The human gut microbiome plays a significant role in immune health and disease prevention in ways that researchers are just starting to identify. Some of the symbiotic interaction between humans and microbes may begin in utero, where the major creation of the human microbiome takes place during birth and early infancy. Breastfeeding plays a significant part in developing the microbiome and infant immune system, with human milk oligosaccharides playing a major role.
Human breast milk contains many key components of which human milk oligosaccharides (HMOs) are the third-most prevalent behind lactose and lipids. There are more than 200 HMOs, all of which contain lactose along with monosaccharides, such as glucose, galactose, or their derivatives. The composition of HMOs in an individual depends on different factors, including genetics, and this follows similar patterns just like blood types. The concentration of HMOs declines over the course of lactation, with colostrum containing the most.
HMOs and the Infant Immune System
HMOs aid in developing the infant immune system, with much of their action being involved in building a healthy microbiome. Human enzymes do not break down HMOs, which is similar to many other oligosaccharides. Instead, these oligosaccharides act as fuel for bacteria and stimulate the growth of a balanced microbiota with higher numbers of commensal bacteria, such as those in the Bacteroides and Bifidobacterium species compared with pathogenic varieties.
In addition to acting as a prebiotic, HMOs also bolster the infant immune system by:
Preventing microbes from adhering to the intestinal mucosa because of the structural similarities to the glycoconjugates microbes used to adhere to cells
Limiting the growth of pathogens by producing organic acids and bacteriocins
Acting as fuel for microbes to produce the short-chain fatty acids (butyrate, propionate, and acetate)
Boosting cell maturation in the intestinal mucosa and aiding in barrier function
Reducing inflammation by inhibiting gene expression for inflammatory cytokines, chemokines, and receptors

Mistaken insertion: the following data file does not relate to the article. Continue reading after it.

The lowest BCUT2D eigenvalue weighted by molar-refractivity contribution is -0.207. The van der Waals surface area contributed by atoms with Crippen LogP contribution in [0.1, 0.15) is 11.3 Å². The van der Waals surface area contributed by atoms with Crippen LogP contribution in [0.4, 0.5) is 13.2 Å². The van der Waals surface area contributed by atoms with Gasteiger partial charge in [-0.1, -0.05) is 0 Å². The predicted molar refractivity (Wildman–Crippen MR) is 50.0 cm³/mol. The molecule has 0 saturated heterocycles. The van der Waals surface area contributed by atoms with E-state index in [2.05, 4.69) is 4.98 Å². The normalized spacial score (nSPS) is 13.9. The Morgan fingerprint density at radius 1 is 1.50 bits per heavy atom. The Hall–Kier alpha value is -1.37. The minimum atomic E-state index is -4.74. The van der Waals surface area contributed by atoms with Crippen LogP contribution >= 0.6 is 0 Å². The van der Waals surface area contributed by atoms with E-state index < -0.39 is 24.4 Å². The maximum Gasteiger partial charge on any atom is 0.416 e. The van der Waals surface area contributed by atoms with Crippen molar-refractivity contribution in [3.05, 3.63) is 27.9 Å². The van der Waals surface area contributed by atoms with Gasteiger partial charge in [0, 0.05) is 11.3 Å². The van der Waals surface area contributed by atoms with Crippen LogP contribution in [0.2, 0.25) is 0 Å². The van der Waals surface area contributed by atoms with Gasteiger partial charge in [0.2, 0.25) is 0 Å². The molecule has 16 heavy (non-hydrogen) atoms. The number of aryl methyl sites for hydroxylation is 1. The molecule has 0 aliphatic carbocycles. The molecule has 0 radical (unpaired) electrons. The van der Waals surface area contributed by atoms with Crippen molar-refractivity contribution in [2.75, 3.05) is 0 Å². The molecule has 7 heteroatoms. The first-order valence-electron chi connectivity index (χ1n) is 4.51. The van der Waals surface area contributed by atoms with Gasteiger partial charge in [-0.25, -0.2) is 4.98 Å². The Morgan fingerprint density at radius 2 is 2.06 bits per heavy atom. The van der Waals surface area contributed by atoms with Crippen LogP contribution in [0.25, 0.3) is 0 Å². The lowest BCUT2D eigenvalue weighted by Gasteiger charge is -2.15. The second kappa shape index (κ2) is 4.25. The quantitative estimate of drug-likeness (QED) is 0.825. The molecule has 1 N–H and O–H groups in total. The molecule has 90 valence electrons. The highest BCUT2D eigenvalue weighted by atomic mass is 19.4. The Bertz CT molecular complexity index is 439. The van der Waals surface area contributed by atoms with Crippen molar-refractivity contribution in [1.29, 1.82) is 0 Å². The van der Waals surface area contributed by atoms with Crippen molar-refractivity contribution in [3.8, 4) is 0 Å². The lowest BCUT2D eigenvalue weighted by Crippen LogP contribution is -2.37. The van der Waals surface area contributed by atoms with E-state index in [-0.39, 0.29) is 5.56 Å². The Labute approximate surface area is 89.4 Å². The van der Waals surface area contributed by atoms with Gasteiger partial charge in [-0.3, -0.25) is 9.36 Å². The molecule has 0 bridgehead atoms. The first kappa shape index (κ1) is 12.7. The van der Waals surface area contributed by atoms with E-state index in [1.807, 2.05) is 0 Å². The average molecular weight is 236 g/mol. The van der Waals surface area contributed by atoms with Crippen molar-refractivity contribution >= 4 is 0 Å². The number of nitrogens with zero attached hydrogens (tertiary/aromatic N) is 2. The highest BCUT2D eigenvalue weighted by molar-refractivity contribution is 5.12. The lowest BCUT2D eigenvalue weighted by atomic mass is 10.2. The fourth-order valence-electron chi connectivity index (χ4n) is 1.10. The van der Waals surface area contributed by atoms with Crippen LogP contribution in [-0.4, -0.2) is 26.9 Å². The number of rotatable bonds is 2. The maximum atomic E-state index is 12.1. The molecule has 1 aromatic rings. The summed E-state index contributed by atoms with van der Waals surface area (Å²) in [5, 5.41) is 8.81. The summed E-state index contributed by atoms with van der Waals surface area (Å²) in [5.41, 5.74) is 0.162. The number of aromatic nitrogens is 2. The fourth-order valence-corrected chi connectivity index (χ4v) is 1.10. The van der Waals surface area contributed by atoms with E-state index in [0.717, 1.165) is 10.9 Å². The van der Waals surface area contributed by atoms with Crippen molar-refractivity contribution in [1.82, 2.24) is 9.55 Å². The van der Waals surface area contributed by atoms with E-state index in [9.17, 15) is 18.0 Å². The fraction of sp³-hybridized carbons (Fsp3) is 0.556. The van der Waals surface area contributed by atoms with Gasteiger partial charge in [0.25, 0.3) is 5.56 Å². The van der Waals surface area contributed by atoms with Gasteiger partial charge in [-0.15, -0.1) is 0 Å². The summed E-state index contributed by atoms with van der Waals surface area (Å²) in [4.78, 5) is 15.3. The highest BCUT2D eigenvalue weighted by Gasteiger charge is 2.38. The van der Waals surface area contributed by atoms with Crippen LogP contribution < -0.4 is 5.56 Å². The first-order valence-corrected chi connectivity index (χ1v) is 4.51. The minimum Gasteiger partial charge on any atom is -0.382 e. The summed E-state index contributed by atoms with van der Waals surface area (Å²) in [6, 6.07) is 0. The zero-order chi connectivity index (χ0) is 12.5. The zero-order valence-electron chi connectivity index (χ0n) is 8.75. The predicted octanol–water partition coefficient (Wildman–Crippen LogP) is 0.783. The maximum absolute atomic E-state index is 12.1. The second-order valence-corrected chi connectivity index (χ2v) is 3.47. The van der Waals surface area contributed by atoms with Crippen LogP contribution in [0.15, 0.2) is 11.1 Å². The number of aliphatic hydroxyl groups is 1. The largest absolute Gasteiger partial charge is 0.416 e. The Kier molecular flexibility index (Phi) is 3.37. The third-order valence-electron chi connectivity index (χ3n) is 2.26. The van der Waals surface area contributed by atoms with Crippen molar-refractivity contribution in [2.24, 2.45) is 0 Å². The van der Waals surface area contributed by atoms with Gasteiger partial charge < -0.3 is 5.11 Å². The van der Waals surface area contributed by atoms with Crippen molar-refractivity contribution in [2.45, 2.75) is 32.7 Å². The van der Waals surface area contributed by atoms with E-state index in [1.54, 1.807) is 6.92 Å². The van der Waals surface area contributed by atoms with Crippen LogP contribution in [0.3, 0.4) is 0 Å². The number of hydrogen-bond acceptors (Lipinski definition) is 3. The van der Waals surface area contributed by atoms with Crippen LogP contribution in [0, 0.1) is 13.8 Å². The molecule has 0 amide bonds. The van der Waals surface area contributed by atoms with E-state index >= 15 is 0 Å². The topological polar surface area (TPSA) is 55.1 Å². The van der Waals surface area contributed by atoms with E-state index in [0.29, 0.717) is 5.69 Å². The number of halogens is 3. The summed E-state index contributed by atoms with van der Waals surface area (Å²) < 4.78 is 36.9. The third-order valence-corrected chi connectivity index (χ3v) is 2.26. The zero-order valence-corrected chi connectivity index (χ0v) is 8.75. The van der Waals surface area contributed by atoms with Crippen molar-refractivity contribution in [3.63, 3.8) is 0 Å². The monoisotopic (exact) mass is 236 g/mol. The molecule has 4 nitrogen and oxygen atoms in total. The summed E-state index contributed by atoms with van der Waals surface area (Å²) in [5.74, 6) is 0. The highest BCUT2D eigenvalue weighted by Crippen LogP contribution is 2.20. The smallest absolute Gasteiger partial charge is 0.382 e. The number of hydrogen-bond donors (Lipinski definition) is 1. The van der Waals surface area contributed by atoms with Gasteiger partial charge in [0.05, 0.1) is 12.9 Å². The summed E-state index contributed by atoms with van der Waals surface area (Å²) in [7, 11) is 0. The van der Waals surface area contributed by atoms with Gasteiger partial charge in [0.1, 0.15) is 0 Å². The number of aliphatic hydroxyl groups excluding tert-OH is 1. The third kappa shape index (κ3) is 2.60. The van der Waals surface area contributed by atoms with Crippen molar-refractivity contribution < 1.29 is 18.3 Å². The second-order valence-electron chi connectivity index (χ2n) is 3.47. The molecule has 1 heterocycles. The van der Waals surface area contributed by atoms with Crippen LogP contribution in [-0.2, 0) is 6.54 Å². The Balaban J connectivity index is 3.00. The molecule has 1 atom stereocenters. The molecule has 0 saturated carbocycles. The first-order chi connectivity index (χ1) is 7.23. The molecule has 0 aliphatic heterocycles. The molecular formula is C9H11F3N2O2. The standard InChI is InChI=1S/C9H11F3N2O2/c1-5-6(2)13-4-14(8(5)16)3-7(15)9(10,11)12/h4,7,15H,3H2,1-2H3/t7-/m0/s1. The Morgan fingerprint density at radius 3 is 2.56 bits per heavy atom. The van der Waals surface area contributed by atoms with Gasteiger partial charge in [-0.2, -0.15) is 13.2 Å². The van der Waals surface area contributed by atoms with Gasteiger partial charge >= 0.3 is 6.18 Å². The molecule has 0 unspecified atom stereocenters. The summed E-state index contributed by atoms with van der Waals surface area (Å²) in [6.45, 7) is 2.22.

Although much of the action of HMOs occurs in the gastrointestinal tract, studies show that at least 1% of HMOs enter systemic circulation to modulate immune responses. This includes the formation of platelet-neutrophil complexes and binding endothelial cells to immune cells.
The Benefits of Adding HMOs to Formula
Building the infant’s microbiome and immune system relies on more than one player. HMOs have a significant role that may impart similar benefits by adding this supplement to formula.
In a randomized control trial, one group of infants took a formula supplemented with HMOs, and the other group took a control formula for 119 days. The HMO group displayed similar inflammatory cytokine profiles to breastfed infants, both of which were significantly lower (29% to 83%) than those infants consuming the control formula.
Another study found that infants on an HMO-supplemented formula for the first 6 months of life experienced fewer lower respiratory tract infections in their first year and used less medication than those with traditional formula. In another study, it was found that consuming HMO-supplemented formula led to a microbiome much closer to that of breastfed infants at 3 months of age.
Adding HMOs to formula may aid in building a healthy microbiome. HMO supplementation also supports the development of the immune response in the gut and gut-associated lymphoid tissue. This may help protect infants and facilitate the foundation of a healthier immune response and microbiome as the infant matures into childhood and even into adulthood.
By Kendra Whitmire, MS, CNS